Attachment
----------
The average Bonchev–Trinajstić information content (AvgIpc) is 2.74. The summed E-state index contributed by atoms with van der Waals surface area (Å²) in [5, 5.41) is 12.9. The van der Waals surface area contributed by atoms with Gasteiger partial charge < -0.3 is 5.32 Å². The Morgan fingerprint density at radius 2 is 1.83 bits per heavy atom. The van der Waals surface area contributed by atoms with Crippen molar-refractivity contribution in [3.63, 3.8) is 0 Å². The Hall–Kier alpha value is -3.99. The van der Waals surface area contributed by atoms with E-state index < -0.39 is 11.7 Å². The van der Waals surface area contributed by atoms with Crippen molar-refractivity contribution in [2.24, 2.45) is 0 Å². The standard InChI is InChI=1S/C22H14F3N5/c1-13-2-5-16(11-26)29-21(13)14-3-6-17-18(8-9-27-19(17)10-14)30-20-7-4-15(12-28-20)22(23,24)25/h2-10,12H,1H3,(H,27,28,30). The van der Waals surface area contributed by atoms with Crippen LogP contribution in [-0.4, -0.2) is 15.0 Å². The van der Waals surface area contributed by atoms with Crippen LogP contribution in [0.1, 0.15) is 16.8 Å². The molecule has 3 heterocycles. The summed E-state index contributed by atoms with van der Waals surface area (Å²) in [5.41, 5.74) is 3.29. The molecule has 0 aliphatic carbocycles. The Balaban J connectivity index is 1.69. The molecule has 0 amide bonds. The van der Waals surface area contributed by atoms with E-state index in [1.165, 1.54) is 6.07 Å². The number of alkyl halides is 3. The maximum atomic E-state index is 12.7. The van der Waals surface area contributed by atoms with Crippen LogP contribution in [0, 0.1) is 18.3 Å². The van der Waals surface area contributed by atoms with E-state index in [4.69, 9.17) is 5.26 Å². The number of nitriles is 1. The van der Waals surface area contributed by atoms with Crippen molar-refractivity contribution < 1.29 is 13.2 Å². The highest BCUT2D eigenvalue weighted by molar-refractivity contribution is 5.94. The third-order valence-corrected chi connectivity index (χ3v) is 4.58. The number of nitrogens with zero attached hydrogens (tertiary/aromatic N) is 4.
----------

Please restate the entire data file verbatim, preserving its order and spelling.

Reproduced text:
The average Bonchev–Trinajstić information content (AvgIpc) is 2.74. The summed E-state index contributed by atoms with van der Waals surface area (Å²) in [5, 5.41) is 12.9. The van der Waals surface area contributed by atoms with Gasteiger partial charge < -0.3 is 5.32 Å². The Morgan fingerprint density at radius 2 is 1.83 bits per heavy atom. The van der Waals surface area contributed by atoms with Crippen molar-refractivity contribution in [3.63, 3.8) is 0 Å². The Hall–Kier alpha value is -3.99. The van der Waals surface area contributed by atoms with E-state index < -0.39 is 11.7 Å². The van der Waals surface area contributed by atoms with Crippen molar-refractivity contribution in [2.24, 2.45) is 0 Å². The standard InChI is InChI=1S/C22H14F3N5/c1-13-2-5-16(11-26)29-21(13)14-3-6-17-18(8-9-27-19(17)10-14)30-20-7-4-15(12-28-20)22(23,24)25/h2-10,12H,1H3,(H,27,28,30). The van der Waals surface area contributed by atoms with Crippen LogP contribution in [-0.4, -0.2) is 15.0 Å². The van der Waals surface area contributed by atoms with Crippen LogP contribution in [0.1, 0.15) is 16.8 Å². The molecule has 3 heterocycles. The summed E-state index contributed by atoms with van der Waals surface area (Å²) in [5.41, 5.74) is 3.29. The molecule has 0 aliphatic carbocycles. The Balaban J connectivity index is 1.69. The molecule has 0 amide bonds. The van der Waals surface area contributed by atoms with E-state index in [1.165, 1.54) is 6.07 Å². The number of alkyl halides is 3. The maximum atomic E-state index is 12.7. The van der Waals surface area contributed by atoms with Crippen LogP contribution in [0, 0.1) is 18.3 Å². The van der Waals surface area contributed by atoms with E-state index in [4.69, 9.17) is 5.26 Å². The number of nitriles is 1. The van der Waals surface area contributed by atoms with Crippen molar-refractivity contribution < 1.29 is 13.2 Å². The highest BCUT2D eigenvalue weighted by molar-refractivity contribution is 5.94. The third-order valence-corrected chi connectivity index (χ3v) is 4.58. The number of nitrogens with zero attached hydrogens (tertiary/aromatic N) is 4.